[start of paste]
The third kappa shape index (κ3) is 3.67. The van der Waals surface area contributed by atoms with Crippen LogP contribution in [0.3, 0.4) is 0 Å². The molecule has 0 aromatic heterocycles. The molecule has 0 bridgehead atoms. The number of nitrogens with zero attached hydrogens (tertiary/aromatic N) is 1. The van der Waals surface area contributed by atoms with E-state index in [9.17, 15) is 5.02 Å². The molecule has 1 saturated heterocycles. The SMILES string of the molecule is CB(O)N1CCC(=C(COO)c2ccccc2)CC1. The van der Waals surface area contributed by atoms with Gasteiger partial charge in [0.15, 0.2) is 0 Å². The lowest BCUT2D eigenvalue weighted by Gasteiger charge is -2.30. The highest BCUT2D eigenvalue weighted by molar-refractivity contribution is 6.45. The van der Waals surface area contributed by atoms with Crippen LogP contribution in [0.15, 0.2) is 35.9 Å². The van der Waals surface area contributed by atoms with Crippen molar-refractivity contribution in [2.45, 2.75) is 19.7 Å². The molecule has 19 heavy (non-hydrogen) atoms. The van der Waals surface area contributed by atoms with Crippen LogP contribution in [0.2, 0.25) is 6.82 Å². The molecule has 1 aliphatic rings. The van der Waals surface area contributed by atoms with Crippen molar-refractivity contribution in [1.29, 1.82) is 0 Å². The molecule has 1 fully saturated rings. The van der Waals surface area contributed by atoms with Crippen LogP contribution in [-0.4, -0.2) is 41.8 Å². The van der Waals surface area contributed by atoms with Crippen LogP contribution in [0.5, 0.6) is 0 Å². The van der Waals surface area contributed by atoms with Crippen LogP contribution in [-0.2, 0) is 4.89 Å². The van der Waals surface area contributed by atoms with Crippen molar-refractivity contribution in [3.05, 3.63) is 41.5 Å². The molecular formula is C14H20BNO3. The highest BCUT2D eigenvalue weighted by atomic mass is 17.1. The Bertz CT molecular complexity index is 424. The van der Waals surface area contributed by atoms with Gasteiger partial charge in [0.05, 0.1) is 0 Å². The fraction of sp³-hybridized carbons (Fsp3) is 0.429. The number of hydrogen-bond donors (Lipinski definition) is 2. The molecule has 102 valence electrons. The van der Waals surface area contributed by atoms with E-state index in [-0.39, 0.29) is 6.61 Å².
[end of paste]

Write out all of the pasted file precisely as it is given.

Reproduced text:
The third kappa shape index (κ3) is 3.67. The van der Waals surface area contributed by atoms with Crippen LogP contribution in [0.3, 0.4) is 0 Å². The molecule has 0 aromatic heterocycles. The molecule has 0 bridgehead atoms. The number of nitrogens with zero attached hydrogens (tertiary/aromatic N) is 1. The van der Waals surface area contributed by atoms with E-state index in [9.17, 15) is 5.02 Å². The molecule has 1 saturated heterocycles. The SMILES string of the molecule is CB(O)N1CCC(=C(COO)c2ccccc2)CC1. The van der Waals surface area contributed by atoms with Gasteiger partial charge in [0.15, 0.2) is 0 Å². The lowest BCUT2D eigenvalue weighted by Gasteiger charge is -2.30. The highest BCUT2D eigenvalue weighted by molar-refractivity contribution is 6.45. The van der Waals surface area contributed by atoms with Crippen LogP contribution in [0.15, 0.2) is 35.9 Å². The van der Waals surface area contributed by atoms with Crippen molar-refractivity contribution in [2.45, 2.75) is 19.7 Å². The molecule has 19 heavy (non-hydrogen) atoms. The van der Waals surface area contributed by atoms with Crippen LogP contribution in [0.2, 0.25) is 6.82 Å². The molecule has 1 aliphatic rings. The van der Waals surface area contributed by atoms with Crippen molar-refractivity contribution in [1.29, 1.82) is 0 Å². The molecule has 1 fully saturated rings. The van der Waals surface area contributed by atoms with Crippen LogP contribution in [-0.4, -0.2) is 41.8 Å². The van der Waals surface area contributed by atoms with Crippen LogP contribution in [0.5, 0.6) is 0 Å². The van der Waals surface area contributed by atoms with Crippen LogP contribution in [-0.2, 0) is 4.89 Å². The van der Waals surface area contributed by atoms with Crippen molar-refractivity contribution in [3.05, 3.63) is 41.5 Å². The molecular formula is C14H20BNO3. The highest BCUT2D eigenvalue weighted by atomic mass is 17.1. The Bertz CT molecular complexity index is 424. The van der Waals surface area contributed by atoms with Gasteiger partial charge in [0.05, 0.1) is 0 Å². The fraction of sp³-hybridized carbons (Fsp3) is 0.429. The number of hydrogen-bond donors (Lipinski definition) is 2. The molecule has 102 valence electrons. The van der Waals surface area contributed by atoms with E-state index in [-0.39, 0.29) is 6.61 Å².